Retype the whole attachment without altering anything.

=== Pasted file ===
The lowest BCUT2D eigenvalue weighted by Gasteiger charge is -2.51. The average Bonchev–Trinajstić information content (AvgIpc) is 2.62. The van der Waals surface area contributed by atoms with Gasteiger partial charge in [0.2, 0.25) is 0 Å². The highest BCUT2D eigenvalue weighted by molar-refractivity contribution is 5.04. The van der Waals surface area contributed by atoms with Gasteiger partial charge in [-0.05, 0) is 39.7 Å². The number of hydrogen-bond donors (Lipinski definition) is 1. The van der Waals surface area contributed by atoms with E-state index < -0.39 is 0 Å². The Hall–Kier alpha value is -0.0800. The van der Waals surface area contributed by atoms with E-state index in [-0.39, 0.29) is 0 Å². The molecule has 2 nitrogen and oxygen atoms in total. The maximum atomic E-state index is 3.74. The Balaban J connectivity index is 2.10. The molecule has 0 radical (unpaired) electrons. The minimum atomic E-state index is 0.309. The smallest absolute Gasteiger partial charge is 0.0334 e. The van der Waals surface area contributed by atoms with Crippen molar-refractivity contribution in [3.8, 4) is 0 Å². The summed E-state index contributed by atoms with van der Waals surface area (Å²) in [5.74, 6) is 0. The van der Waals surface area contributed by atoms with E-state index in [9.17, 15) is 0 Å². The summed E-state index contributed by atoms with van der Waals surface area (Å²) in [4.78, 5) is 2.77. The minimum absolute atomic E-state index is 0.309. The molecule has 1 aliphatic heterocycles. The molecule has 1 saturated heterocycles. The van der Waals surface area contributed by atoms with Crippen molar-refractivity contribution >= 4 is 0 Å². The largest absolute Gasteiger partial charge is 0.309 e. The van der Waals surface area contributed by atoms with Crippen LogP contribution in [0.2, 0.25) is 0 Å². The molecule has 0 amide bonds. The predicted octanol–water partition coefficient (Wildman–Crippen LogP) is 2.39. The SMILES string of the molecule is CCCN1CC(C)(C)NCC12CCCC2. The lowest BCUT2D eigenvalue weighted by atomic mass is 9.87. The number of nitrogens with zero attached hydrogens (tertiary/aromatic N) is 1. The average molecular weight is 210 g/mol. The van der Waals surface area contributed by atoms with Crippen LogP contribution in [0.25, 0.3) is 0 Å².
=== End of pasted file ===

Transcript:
The lowest BCUT2D eigenvalue weighted by Gasteiger charge is -2.51. The average Bonchev–Trinajstić information content (AvgIpc) is 2.62. The van der Waals surface area contributed by atoms with Gasteiger partial charge in [0.2, 0.25) is 0 Å². The highest BCUT2D eigenvalue weighted by molar-refractivity contribution is 5.04. The van der Waals surface area contributed by atoms with Gasteiger partial charge in [-0.05, 0) is 39.7 Å². The number of hydrogen-bond donors (Lipinski definition) is 1. The van der Waals surface area contributed by atoms with E-state index < -0.39 is 0 Å². The Hall–Kier alpha value is -0.0800. The van der Waals surface area contributed by atoms with E-state index in [-0.39, 0.29) is 0 Å². The molecule has 2 nitrogen and oxygen atoms in total. The maximum atomic E-state index is 3.74. The Balaban J connectivity index is 2.10. The molecule has 0 radical (unpaired) electrons. The minimum atomic E-state index is 0.309. The smallest absolute Gasteiger partial charge is 0.0334 e. The van der Waals surface area contributed by atoms with Crippen molar-refractivity contribution in [3.8, 4) is 0 Å². The summed E-state index contributed by atoms with van der Waals surface area (Å²) in [5.74, 6) is 0. The van der Waals surface area contributed by atoms with E-state index in [9.17, 15) is 0 Å². The summed E-state index contributed by atoms with van der Waals surface area (Å²) in [4.78, 5) is 2.77. The minimum absolute atomic E-state index is 0.309. The molecule has 1 aliphatic heterocycles. The molecule has 1 saturated heterocycles. The van der Waals surface area contributed by atoms with Crippen molar-refractivity contribution >= 4 is 0 Å². The largest absolute Gasteiger partial charge is 0.309 e. The van der Waals surface area contributed by atoms with Crippen LogP contribution in [0.2, 0.25) is 0 Å². The molecule has 0 amide bonds. The predicted octanol–water partition coefficient (Wildman–Crippen LogP) is 2.39. The SMILES string of the molecule is CCCN1CC(C)(C)NCC12CCCC2. The lowest BCUT2D eigenvalue weighted by atomic mass is 9.87. The number of nitrogens with zero attached hydrogens (tertiary/aromatic N) is 1. The average molecular weight is 210 g/mol. The van der Waals surface area contributed by atoms with Crippen LogP contribution in [0.25, 0.3) is 0 Å².